Shows & Panels
- The 2014 Big Picture on Cyber Security
- AFCEA Answers
- Ask the CIO
- Connected Government
- Consolidating Mission-critical Systems
- Constituent Servicing
- Continuous Monitoring: Tools and Techniques for Trustworthy Government IT
- The Data Privacy Imperative: Safeguarding Sensitive Data
- Eliminating the Pitfalls: Steps to Virtualization in Government
- Federal Executive Forum
- Federal Tech Talk
- Government Cloud Brokerage: Who, What, When, Where, Why?
- Government Mobility
- Mission-critical Apps in the Cloud
- Mobile Device Management
- The Modern Federal Threat Landscape
- The Path from Legacy Systems
- Understanding the Intersection of Customer Service and Security in the Cloud
Shows & Panels
A White House working group recommended Senate and administration leaders design a core set of common questions and develop a single electronic "smart form," similar to tax-filing software, that appointees could use to complete the necessary forms.
"Fog bank" of threatened automatic spending cuts makes predicting Defense policy under a re-elected President Obama difficult. But experts agree DoD is likely to take more cuts, with or without sequestration.
The election is over and whether your candidate won or lost you can't miss those 24/7 political ads on TV, Senior Correspondent Mike Causey says. But now that it's over, do you feel that laws regulating your political activities as federal employees helped or hurt you?
Federal and postal unions that solidly backed the President's re-election bid hope their steadfast support - even after a two-year pay freeze - will pay off in 2013, Senior Correspondent Mike Causey says.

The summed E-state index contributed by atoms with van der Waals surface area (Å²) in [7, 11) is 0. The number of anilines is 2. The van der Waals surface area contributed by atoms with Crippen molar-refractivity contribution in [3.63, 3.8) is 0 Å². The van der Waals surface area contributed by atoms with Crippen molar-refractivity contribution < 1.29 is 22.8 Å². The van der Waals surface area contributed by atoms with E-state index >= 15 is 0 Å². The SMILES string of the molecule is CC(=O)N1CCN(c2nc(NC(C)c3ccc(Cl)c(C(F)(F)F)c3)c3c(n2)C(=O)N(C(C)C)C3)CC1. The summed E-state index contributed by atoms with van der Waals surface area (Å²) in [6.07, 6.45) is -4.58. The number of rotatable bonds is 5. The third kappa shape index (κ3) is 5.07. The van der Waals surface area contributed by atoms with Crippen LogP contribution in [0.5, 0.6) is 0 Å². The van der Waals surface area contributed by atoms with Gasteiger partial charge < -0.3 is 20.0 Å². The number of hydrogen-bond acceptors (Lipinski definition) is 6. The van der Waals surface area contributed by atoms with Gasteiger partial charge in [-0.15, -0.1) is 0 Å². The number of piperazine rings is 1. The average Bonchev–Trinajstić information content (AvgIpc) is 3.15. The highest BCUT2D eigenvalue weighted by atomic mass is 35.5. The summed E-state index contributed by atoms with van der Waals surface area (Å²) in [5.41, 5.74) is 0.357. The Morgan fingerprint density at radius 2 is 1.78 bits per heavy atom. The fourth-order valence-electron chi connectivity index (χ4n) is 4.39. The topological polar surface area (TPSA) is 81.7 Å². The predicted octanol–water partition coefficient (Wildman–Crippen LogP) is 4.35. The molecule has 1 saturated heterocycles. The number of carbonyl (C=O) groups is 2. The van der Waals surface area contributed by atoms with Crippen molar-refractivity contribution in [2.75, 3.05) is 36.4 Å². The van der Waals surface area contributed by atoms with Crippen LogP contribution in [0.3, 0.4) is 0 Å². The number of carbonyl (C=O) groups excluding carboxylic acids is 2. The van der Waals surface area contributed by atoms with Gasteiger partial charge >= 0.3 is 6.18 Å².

Federal-employee unions have hailed the re-election of President Barack Obama over Republican challenger Mitt Romney. But despite the excitement, union leaders are tempering their expectations for a second term. National Treasury Employees Union President Colleen Kelley and J. David Cox, the president of the American Federation of Government Employees, told Federal News Radio their groups are ready to play an expanded role to deal with the budget deficit and alternatives to the sequestration cuts coming in January.
On this special Election 2012 edition of the In Depth show blog, you can listen to the interviews, find more information about the guests on the show and links to additional resources.
Po Collins of the National Contract Management Association talks ethics. Don Kettl, dean of the school of Public Policy, University of Maryland, sheds light on the election. Craig Karch of ICE talks about the return of antiquities to Mexico. Alexander Bolton of The Hill newspaper and J.David Cox, national president of AFGE, call in about the election.
Following Tuesday's election, Democrats maintain control of the Senate and Republicans continue to hold sway in the House. Retirements, term limits and a few new lawmakers alter the leadership of some committees.
President Barack Obama's victory over Republican Challenger Mitt Romney didn't come as a surprise to anyone who was following the pre-election polls. Few surprises occurred in the congressional races as well, which suggested a return of the status quo in Washington and continued gridlock ahead.
President Barack Obama won re-election Tuesday night. History shows administrations entering a second term tend to stay on the performance management path they initially lay out with an eye toward extending some priorities. Budget pressures, including the looming cuts from sequestration, will drive many of the priorities over the next four years for the President.